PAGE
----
Writers always have to be careful that they don’t overuse authorial intrusion. If they want the reader to successfully suspend their disbelief when reading, it’s necessary to use the device sparingly. Continually breaking the fourth wall, such as in a play or television show, might take the reader out of the narrative and make it harder for them to care about the characters and events.

Why Do Writers Use Authorial Intrusion?

Writers use authorial intrusion when they want to insert their opinions into their literary creations, clear something up for the reader, craft a creative and interesting passage, and more. It can be an artistic/aesthetic device that improves the reader’s experience with the piece of writing, or it might be used for more practical purposes.


What is narrative intrusion?

Occurs when the writer pulls the reader out of the story and redirects their attention to the writer’s personal commentary. It is the same thing as an authorial intrusion.

What does authorial mean in literature?

The word “authorial” refers to the author’s voice. They have control of the storyline, characters, and can assert their voice whenever they want to.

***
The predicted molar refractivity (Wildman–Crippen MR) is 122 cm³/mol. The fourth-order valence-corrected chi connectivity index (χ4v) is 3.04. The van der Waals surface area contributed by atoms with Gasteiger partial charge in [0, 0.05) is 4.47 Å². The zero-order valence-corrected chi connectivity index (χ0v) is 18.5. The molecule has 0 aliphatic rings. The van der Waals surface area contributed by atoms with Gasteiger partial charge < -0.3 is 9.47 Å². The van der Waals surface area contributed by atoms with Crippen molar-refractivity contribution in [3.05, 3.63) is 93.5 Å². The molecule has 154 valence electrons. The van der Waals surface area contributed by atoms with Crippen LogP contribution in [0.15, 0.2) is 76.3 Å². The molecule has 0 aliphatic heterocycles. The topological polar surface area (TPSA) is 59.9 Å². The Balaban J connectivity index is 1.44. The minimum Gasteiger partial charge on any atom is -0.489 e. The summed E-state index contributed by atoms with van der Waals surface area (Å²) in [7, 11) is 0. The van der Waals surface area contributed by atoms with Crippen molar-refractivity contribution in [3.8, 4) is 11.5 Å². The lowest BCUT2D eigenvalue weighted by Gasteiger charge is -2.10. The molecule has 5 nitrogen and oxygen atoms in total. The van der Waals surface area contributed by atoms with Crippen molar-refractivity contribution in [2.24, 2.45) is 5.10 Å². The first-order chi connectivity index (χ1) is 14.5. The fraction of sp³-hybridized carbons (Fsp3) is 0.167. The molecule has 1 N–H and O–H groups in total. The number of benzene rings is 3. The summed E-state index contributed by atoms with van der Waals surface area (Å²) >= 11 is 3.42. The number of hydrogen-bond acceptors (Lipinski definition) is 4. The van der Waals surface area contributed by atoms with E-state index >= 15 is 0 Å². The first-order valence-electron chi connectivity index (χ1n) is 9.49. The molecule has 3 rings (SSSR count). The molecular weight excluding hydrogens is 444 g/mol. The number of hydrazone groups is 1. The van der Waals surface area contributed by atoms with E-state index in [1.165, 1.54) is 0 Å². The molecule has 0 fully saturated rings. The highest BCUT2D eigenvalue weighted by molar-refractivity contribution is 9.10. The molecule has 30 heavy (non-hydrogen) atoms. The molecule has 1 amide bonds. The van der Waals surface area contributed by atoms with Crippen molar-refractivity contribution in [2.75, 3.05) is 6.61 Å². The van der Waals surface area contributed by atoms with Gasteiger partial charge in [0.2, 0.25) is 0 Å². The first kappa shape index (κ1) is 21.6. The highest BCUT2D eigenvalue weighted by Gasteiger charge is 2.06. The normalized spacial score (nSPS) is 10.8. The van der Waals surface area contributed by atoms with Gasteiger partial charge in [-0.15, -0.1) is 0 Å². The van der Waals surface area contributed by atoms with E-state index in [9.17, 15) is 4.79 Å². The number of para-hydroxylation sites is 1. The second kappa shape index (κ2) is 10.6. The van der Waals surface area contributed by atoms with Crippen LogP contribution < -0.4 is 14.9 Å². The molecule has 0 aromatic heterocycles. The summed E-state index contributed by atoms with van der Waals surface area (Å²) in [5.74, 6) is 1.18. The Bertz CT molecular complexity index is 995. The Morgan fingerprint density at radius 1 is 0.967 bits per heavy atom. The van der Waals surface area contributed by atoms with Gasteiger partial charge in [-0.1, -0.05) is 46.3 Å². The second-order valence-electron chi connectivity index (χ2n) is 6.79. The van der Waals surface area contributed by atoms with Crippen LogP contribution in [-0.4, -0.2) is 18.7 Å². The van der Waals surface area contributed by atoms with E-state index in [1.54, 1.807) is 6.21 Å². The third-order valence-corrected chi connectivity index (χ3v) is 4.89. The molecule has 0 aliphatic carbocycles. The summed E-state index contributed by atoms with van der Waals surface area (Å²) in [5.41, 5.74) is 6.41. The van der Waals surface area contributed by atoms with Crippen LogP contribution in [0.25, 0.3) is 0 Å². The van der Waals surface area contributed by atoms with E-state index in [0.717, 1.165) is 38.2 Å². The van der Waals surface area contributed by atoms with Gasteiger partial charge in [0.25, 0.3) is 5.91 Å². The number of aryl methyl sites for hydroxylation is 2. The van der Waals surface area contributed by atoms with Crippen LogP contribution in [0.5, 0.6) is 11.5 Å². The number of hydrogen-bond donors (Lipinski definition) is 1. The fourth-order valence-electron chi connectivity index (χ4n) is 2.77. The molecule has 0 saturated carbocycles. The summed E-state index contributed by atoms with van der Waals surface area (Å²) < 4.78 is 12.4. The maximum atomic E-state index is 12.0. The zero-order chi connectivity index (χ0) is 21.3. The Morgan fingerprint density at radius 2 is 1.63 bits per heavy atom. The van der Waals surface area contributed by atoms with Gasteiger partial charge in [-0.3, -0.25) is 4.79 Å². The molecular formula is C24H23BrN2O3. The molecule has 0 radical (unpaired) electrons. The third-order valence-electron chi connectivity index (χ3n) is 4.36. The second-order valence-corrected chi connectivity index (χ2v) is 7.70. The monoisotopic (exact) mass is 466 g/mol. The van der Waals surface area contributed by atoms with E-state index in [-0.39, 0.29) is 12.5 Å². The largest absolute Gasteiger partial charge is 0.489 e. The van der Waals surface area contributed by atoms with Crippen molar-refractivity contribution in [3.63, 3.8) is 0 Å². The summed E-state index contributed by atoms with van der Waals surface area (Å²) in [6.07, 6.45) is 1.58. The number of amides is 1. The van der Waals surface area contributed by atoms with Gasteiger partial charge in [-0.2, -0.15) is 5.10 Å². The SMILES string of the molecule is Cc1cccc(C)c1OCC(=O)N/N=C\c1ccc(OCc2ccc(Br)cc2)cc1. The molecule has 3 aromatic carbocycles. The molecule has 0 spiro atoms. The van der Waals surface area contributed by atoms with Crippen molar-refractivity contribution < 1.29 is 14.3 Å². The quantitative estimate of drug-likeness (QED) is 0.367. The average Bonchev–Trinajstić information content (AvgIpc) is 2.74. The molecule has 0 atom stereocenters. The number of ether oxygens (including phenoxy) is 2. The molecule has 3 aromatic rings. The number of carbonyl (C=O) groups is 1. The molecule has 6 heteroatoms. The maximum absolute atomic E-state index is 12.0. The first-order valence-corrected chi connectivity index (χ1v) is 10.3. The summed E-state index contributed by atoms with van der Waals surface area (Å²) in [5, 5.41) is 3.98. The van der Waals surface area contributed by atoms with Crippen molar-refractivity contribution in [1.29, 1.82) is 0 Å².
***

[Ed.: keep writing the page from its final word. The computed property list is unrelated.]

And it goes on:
What does authorial voice mean?

It refers to the author’s voice and how it’s used in literary works.

What is it called when an author speaks through a character?

It is called “author surrogate.”

How does authorial intrusion help with the theme?

The author can use authorial intrusion to ensure the reader knows what the main themes are. They can emphasize passage and specific images.

  • Drama: a mode of storytelling that uses dialogue and performance. It’s one of several important literary genres that authors engage with.
  • Metafiction:  refers to stories in which the characters, author, or narrator acknowledge the fact that they’re parts of a fiction.
  • Pastiche: a literary creation that imitates a famous work by another author.
  • Voice: the specific style an author writes in. This includes the way they use point of view, tone, rhetorical devices, syntax, and more.